An Overview Of The Housing/Credit Crisis And
     Why There Is More Pain To Come
            T2 Accredited Fund, LP
      ...
T2 Partners Management L.P. Is A
 Registered Investment Advisor
    145 E. 57th Street 10th Floor
        New York, NY 100...
For more information…



                        3
More Mortgage Meltdown Has Just Been Released
and Is the #1 Selling Investing Book in the Country




                    ...
The Next Value Investing Congress is
    October 19-20 in New York City
Register at www.valueinvestingcongress.com




   ...
Value Investor Insight and
SuperInvestor Insight




                             6
For the Second Half of the 20th Century,
 Housing Was a Stable Investment

                                               ...
…And Then Housing Prices Exploded


                                                300
                                  ...
From 2000-2006, the Borrowing Power of a
 Typical Home Purchaser Nearly Tripled

                       $400,000
         ...
Housing Became Unaffordable in Many
Areas

                                        80
                                    ...
Americans Have Borrowed Heavily Against Their Homes Such
That the Percentage of Equity in Their Homes Has Fallen
Below 50%...
There Was a Dramatic Decline in Mortgage
Lending Standards from 2001 through 2006
                                        ...
Among the Many Causes of The Great
Mortgage Bubble, Two Stand Out

  •   The companies making crazy loans didn’t care very...
As Long As Home Prices Rise Rapidly,
     Even Subprime Mortgages Perform Well –
     But If Home Prices Fall, Look Out Be...
Deregulation of the Financial Sector Led to a
Surge of Leverage, Profits and Compensation
                         Ratio o...
Over the Past 30 Years, We Have Become a
           Nation Gorged in Debt – To The Benefit of
           Financial Service...
There Was a Surge of Toxic Mortgages
Over the Past 10 Years

                                 $4,000
                     ...
Private Label Mortgages (Those Securitized by
Wall St.) Are 15% of All Mortgages, But Are 51%
of Seriously Delinquent Mort...
Percentage of Home Loans
                                                                                                 ...
All Types of Loans, Led by Subprime, Are
Seeing a Surge in Delinquencies

                               45%
             ...
The Decline in Lending Standards Led to a
 Surge in Subprime Mortgage Origination

                      $700             ...
The Wave of Resets from Subprime
        Loans Is Mostly Behind Us

                                            $35




  ...
Numerous Areas of the Mortgage Market Will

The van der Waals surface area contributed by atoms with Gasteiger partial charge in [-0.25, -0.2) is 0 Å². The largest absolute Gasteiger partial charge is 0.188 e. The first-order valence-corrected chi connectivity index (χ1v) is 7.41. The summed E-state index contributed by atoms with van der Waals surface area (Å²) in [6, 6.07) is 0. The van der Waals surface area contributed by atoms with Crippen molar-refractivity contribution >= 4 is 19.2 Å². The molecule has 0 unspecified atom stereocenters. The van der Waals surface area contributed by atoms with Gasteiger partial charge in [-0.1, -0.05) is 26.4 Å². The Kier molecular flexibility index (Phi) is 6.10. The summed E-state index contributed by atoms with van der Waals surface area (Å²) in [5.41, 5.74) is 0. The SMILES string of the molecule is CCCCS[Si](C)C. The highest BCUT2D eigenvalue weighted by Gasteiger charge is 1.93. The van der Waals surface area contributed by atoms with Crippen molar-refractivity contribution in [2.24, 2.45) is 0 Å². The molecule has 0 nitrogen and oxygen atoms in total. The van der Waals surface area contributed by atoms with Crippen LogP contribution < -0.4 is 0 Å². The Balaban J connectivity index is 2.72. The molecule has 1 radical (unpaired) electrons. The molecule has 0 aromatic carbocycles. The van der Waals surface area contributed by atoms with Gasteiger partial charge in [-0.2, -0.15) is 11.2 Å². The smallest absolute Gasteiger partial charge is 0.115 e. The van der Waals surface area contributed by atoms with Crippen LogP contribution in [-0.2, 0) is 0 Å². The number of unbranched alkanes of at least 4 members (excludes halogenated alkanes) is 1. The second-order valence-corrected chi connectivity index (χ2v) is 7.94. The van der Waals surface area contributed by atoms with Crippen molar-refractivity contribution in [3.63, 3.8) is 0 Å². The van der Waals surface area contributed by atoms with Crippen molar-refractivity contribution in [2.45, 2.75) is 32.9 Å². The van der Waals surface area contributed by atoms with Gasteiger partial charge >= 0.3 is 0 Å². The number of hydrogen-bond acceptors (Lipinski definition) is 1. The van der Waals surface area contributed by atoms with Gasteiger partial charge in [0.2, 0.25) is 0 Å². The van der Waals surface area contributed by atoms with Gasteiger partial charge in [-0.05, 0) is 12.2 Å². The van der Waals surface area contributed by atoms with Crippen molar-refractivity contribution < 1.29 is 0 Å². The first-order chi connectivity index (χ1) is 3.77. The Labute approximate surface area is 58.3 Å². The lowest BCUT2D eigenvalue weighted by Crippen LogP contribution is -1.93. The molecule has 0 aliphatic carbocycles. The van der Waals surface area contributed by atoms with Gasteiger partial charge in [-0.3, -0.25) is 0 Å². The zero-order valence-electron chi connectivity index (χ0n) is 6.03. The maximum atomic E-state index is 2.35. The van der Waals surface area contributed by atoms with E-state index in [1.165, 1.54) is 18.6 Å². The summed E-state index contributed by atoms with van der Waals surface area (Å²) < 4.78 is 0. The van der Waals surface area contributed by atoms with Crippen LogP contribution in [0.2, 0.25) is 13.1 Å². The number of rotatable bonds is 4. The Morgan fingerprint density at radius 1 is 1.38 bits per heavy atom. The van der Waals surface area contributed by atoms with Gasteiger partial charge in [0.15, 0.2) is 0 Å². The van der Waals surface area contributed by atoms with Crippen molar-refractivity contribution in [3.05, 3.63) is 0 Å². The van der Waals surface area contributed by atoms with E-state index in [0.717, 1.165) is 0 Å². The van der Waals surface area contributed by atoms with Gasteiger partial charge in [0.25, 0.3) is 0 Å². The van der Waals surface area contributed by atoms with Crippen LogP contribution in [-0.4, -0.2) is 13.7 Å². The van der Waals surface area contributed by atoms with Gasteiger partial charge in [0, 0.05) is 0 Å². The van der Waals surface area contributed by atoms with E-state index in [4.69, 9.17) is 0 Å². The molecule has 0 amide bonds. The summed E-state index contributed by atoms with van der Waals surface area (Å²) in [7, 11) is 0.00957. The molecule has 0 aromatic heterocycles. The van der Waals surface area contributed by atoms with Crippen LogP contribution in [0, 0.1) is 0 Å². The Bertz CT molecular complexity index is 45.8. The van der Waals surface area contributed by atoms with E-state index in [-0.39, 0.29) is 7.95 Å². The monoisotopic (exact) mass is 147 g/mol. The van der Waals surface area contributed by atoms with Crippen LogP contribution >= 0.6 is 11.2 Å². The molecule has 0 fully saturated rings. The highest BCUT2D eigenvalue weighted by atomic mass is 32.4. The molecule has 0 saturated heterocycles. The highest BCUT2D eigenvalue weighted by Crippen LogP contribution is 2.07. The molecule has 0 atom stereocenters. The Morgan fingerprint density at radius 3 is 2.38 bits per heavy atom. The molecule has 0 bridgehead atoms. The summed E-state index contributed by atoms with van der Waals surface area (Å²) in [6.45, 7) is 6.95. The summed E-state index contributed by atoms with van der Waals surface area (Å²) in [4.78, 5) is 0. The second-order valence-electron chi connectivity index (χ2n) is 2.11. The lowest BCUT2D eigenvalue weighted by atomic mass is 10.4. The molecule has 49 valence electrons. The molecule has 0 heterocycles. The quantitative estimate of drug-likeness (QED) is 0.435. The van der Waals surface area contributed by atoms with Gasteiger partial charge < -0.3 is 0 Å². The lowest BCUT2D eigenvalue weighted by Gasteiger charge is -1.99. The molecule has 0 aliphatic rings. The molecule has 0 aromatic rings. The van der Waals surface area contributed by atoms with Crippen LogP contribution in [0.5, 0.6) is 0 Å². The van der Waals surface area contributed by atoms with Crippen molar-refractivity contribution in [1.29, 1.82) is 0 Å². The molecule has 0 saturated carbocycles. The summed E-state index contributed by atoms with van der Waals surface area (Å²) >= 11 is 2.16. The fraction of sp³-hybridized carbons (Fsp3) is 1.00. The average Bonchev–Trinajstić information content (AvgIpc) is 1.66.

Suffer Significant Losses Going Forward


                        Prime Mortgag...
Two Waves of Losses Are Behind Us…
But Three Are Looming

 Losses Mostly Behind Us
 • Wave #1: Borrowers committing (or th...
Recent Signs of Stabilization Are Likely
the Mother of All Head Fakes

  •   Rather than representing a true bottom, recen...
There Is a Surge of Notices of Default and
Foreclosures Among the GSEs




                                          Prime...
Future Losses Will Be Driven By Three
Primary Factors

 1. The Economy
     •   Especially unemployment
 2. Interest rates...
24% of Homeowners With a Mortgage Owe
  More Than the Home Is Worth, Making
  Them Much More Likely to Default
      Among...
Certain Types of Loans Are Severely
Underwater

                               80%

                                      ...
Outlook for Housing Prices

 •   We think housing prices will reach fair value/trend line, down 40% from the peak based on...
Percent Noncurrent (60+ days)
                                                                         Q
                 ...
15 States With the Highest Prime
Mortgage Foreclosure Rates




SOURCE: New York Times, 5/24/09.
                         ...
Delinquencies of Prime and Alt-A
Mortgages Are Soaring




SOURCE: New York Times, 5/24/09.
                              ...
There Are $2.4 Trillion of Alt-A Mortgages
and Their Resets Are Mostly Ahead of Us




                                   ...
Percent Noncurrent (60+ days)
                                                     Ja
                                    ...
Alt-A Delinquencies By Vintage Show the
Collapse in Lending Standards in 2006 and 2007

                                  ...
Percent Noncurrent (60+ days)
                                                     Ja
                                    ...
16193713 T2 Partners Presentation On The Mortgage Crisis
16193713 T2 Partners Presentation On The Mortgage Crisis